When I graduated, the economy in my hometown had just imploded. I’d studied what I loved instead of what made for a good resume. I came home to my parents’ house, a broken heart and almost 42,000 in student debt. My first job was mucking buckets and lugging arrangements at a florist, and then an internship at an office, doing what I have done since. Both were earned in large part because of privilege and connections. And at $8/hr., I was looking at 5,250 hours of work to pay back my loan. Without taxes or living expenses. More than 131 weeks at 40 hours a week.
The impossibility of it didn’t help my general fuck it mentality about money and even though I went from hourly to salary very quickly, my salary (starting at $28k) wouldn’t surpass my year’s tuition for several years. So.
I racked up tens of thousands of dollars of credit card debt. On lunches and clothes. On life changing trips abroad. On stupid things and fees designed to take advantage of people like me. On bachelorette parties and bad decisions.
It was my secret shame, shared only with my sister. My friends were much more affluent than I, in school and then as they landed high-paying jobs that paid forward for life and savings, while my meager earnings went down a dark hole.
In my late 20s, I learned about personal finance in great detail and my debt started to give me real anxiety. As I neared 30, I was leapfrogging ahead in my career, and revealed my money mess in a relationship for the first time. To my now husband.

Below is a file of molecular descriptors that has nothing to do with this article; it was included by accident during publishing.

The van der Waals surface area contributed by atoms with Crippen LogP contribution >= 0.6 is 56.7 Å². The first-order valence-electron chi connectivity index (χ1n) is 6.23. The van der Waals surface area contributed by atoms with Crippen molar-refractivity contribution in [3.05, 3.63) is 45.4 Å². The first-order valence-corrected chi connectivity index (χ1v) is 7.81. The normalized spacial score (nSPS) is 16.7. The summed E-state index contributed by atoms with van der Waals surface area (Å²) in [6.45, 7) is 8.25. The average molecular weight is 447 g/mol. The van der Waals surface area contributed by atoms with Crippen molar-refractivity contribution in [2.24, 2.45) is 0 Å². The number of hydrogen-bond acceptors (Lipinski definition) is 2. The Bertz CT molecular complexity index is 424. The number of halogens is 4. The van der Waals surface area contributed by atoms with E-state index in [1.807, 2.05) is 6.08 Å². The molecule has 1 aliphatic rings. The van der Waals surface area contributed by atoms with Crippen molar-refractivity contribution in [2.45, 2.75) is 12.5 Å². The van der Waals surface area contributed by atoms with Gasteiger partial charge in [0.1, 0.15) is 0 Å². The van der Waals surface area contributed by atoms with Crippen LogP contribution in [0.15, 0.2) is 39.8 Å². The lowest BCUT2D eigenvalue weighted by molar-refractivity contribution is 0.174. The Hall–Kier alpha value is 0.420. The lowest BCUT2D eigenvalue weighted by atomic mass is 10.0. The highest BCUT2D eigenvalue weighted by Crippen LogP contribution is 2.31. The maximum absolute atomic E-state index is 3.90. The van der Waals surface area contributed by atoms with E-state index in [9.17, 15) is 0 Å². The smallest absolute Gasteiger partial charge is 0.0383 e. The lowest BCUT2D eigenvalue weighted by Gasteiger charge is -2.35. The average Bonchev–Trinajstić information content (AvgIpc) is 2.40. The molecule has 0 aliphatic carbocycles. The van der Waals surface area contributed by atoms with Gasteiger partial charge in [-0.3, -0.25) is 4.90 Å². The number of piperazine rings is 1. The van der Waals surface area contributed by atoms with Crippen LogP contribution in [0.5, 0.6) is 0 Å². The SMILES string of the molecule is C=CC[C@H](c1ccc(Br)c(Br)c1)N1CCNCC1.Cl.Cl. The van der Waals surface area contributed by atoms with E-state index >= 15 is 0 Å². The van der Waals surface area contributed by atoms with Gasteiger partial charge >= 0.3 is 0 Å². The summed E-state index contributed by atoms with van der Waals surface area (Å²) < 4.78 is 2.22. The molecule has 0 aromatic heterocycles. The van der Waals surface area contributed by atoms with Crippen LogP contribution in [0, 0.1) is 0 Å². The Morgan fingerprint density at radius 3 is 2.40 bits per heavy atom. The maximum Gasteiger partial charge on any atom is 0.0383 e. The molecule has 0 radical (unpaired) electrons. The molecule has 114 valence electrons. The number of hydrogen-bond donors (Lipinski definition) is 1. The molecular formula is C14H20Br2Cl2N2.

He said, “Seems you may have needed the travel and the clothes and experiences to establish yourself as a peer to clients. But now you are there. So you can stop.”
The recognition was a huge gift, and for the first time I saw my debt as something I could actually leave behind.
Through giant raises, a series of bonuses and tighter reins on my spending, I paid off school and my credit cards by 32. Mine was never the story of extreme frugality or of perfect control, but rather of the dogged pursuit to get paid. That continued through marriage, which brought with it two kids, and through the birth of two of my own.
When I was earning a multiple of what I thought I’d top out at, salary-wise, I also hated my job with a soul numbing pull. With four kids and a new mortgage, I laid myself off to create a career that would let me better balance among my needs: for self, for family and for money (plus a seemingly endless list of other buckets).
I am about a year into the venture, buoyed financially by a husband whose earning surpasses what I left behind. We overspend and under plan and have together weathered years where we live (big) paycheck to paycheck, with our cash meted out in envelopes, as well as years we’ve played fast and loose and fancy.
A decade since he helped me release my debt despair, and 6 years after paying off my final card, I am working to understand what financial independence looks like with so many dependents. And to earn and spend in ways that best support the world I want to inhabit. All while trying to raise kids who are the Opposite of Spoiled, even as I recognize how many of my deeply held values and fears and strengths come from being raised broke.
This is my money journey.